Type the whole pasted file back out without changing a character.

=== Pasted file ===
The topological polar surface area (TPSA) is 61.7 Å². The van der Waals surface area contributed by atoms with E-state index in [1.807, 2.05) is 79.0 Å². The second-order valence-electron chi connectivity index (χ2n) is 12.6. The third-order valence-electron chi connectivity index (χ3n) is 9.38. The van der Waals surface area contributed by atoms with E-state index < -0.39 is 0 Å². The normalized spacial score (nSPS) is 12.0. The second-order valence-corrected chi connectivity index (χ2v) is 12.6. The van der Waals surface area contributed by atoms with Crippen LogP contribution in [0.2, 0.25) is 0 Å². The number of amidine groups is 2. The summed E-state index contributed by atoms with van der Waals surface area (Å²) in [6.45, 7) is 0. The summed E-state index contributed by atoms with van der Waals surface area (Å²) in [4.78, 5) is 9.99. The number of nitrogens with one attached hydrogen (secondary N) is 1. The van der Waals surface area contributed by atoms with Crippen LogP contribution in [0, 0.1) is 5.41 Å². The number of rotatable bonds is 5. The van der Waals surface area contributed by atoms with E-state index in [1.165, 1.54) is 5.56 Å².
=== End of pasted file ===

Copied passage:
The topological polar surface area (TPSA) is 61.7 Å². The van der Waals surface area contributed by atoms with E-state index in [1.807, 2.05) is 79.0 Å². The second-order valence-electron chi connectivity index (χ2n) is 12.6. The third-order valence-electron chi connectivity index (χ3n) is 9.38. The van der Waals surface area contributed by atoms with E-state index < -0.39 is 0 Å². The normalized spacial score (nSPS) is 12.0. The second-order valence-corrected chi connectivity index (χ2v) is 12.6. The van der Waals surface area contributed by atoms with Crippen LogP contribution in [0.2, 0.25) is 0 Å². The number of amidine groups is 2. The summed E-state index contributed by atoms with van der Waals surface area (Å²) in [6.45, 7) is 0. The summed E-state index contributed by atoms with van der Waals surface area (Å²) in [4.78, 5) is 9.99. The number of nitrogens with one attached hydrogen (secondary N) is 1. The van der Waals surface area contributed by atoms with Crippen LogP contribution in [0, 0.1) is 5.41 Å². The number of rotatable bonds is 5. The van der Waals surface area contributed by atoms with E-state index in [1.165, 1.54) is 5.56 Å².